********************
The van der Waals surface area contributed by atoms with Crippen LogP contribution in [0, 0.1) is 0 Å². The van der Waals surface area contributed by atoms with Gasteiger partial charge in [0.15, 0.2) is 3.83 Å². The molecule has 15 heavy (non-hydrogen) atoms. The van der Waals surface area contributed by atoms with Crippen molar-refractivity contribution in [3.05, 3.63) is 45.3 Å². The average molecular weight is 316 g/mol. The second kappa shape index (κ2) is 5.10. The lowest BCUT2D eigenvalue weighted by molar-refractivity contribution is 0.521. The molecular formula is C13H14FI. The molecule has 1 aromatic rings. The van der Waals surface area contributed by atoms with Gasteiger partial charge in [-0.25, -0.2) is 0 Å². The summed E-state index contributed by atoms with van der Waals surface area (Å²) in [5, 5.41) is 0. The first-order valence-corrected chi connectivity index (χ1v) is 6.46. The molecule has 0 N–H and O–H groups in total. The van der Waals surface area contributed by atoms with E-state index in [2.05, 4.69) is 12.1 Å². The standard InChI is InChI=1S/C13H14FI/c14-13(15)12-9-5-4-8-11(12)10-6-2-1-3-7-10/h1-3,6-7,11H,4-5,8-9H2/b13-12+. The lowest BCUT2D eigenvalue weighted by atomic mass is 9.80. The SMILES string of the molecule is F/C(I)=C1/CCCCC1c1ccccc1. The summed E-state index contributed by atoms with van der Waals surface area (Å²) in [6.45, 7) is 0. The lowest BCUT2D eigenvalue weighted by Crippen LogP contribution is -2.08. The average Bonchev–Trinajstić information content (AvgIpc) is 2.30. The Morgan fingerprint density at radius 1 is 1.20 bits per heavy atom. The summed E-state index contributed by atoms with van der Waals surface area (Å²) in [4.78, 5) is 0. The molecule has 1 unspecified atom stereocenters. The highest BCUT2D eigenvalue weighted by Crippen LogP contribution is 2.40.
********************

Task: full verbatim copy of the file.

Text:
The van der Waals surface area contributed by atoms with Crippen LogP contribution in [0, 0.1) is 0 Å². The van der Waals surface area contributed by atoms with Gasteiger partial charge in [0.15, 0.2) is 3.83 Å². The molecule has 15 heavy (non-hydrogen) atoms. The van der Waals surface area contributed by atoms with Crippen molar-refractivity contribution in [3.05, 3.63) is 45.3 Å². The average molecular weight is 316 g/mol. The second kappa shape index (κ2) is 5.10. The lowest BCUT2D eigenvalue weighted by molar-refractivity contribution is 0.521. The molecular formula is C13H14FI. The molecule has 1 aromatic rings. The van der Waals surface area contributed by atoms with Gasteiger partial charge in [-0.25, -0.2) is 0 Å². The summed E-state index contributed by atoms with van der Waals surface area (Å²) in [5, 5.41) is 0. The first-order valence-corrected chi connectivity index (χ1v) is 6.46. The molecule has 0 N–H and O–H groups in total. The van der Waals surface area contributed by atoms with E-state index in [2.05, 4.69) is 12.1 Å². The standard InChI is InChI=1S/C13H14FI/c14-13(15)12-9-5-4-8-11(12)10-6-2-1-3-7-10/h1-3,6-7,11H,4-5,8-9H2/b13-12+. The lowest BCUT2D eigenvalue weighted by atomic mass is 9.80. The SMILES string of the molecule is F/C(I)=C1/CCCCC1c1ccccc1. The summed E-state index contributed by atoms with van der Waals surface area (Å²) in [6.45, 7) is 0. The lowest BCUT2D eigenvalue weighted by Crippen LogP contribution is -2.08. The average Bonchev–Trinajstić information content (AvgIpc) is 2.30. The Morgan fingerprint density at radius 1 is 1.20 bits per heavy atom. The summed E-state index contributed by atoms with van der Waals surface area (Å²) in [4.78, 5) is 0. The molecule has 1 unspecified atom stereocenters. The highest BCUT2D eigenvalue weighted by Crippen LogP contribution is 2.40.